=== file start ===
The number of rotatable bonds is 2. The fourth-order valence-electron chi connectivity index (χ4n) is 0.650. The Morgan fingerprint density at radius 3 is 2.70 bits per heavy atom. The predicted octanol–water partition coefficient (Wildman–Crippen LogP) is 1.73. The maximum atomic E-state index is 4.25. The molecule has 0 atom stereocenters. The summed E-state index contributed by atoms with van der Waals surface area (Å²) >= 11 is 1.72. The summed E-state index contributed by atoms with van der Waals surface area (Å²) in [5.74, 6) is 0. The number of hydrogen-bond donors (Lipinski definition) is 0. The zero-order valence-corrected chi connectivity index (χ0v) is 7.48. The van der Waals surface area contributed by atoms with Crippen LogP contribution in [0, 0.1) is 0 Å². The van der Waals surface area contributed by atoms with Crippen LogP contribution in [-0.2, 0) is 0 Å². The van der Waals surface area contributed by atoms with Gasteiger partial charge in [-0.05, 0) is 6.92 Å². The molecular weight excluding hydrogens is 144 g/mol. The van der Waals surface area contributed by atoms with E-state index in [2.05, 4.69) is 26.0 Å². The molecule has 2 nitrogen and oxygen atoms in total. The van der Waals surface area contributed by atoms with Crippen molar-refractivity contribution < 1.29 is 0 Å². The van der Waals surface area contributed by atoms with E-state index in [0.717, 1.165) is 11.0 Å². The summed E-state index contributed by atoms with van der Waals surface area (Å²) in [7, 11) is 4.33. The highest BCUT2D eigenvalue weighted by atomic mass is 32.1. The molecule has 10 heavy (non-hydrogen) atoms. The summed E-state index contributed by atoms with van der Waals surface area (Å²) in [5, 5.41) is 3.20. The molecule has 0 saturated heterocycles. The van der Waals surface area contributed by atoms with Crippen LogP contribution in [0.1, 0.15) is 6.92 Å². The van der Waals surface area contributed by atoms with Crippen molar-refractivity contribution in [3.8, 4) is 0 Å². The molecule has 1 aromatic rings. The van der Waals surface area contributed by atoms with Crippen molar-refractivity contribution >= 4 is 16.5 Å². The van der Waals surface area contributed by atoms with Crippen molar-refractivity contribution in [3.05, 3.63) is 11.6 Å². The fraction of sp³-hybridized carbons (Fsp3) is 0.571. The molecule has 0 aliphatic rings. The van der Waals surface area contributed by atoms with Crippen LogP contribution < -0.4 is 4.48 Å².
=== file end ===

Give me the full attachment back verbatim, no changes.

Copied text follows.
The number of rotatable bonds is 2. The fourth-order valence-electron chi connectivity index (χ4n) is 0.650. The Morgan fingerprint density at radius 3 is 2.70 bits per heavy atom. The predicted octanol–water partition coefficient (Wildman–Crippen LogP) is 1.73. The maximum atomic E-state index is 4.25. The molecule has 0 atom stereocenters. The summed E-state index contributed by atoms with van der Waals surface area (Å²) >= 11 is 1.72. The summed E-state index contributed by atoms with van der Waals surface area (Å²) in [5.74, 6) is 0. The number of hydrogen-bond donors (Lipinski definition) is 0. The zero-order valence-corrected chi connectivity index (χ0v) is 7.48. The van der Waals surface area contributed by atoms with Crippen LogP contribution in [0, 0.1) is 0 Å². The van der Waals surface area contributed by atoms with Crippen LogP contribution in [-0.2, 0) is 0 Å². The van der Waals surface area contributed by atoms with Gasteiger partial charge in [-0.05, 0) is 6.92 Å². The molecular weight excluding hydrogens is 144 g/mol. The van der Waals surface area contributed by atoms with E-state index in [2.05, 4.69) is 26.0 Å². The molecule has 2 nitrogen and oxygen atoms in total. The van der Waals surface area contributed by atoms with Crippen molar-refractivity contribution < 1.29 is 0 Å². The van der Waals surface area contributed by atoms with E-state index in [0.717, 1.165) is 11.0 Å². The summed E-state index contributed by atoms with van der Waals surface area (Å²) in [7, 11) is 4.33. The highest BCUT2D eigenvalue weighted by atomic mass is 32.1. The molecule has 10 heavy (non-hydrogen) atoms. The summed E-state index contributed by atoms with van der Waals surface area (Å²) in [5, 5.41) is 3.20. The molecule has 0 saturated heterocycles. The van der Waals surface area contributed by atoms with Crippen LogP contribution in [0.1, 0.15) is 6.92 Å². The van der Waals surface area contributed by atoms with Crippen molar-refractivity contribution in [3.8, 4) is 0 Å². The molecule has 1 aromatic rings. The van der Waals surface area contributed by atoms with Crippen molar-refractivity contribution >= 4 is 16.5 Å². The van der Waals surface area contributed by atoms with Crippen molar-refractivity contribution in [3.05, 3.63) is 11.6 Å². The fraction of sp³-hybridized carbons (Fsp3) is 0.571. The molecule has 0 aliphatic rings. The van der Waals surface area contributed by atoms with Crippen LogP contribution < -0.4 is 4.48 Å².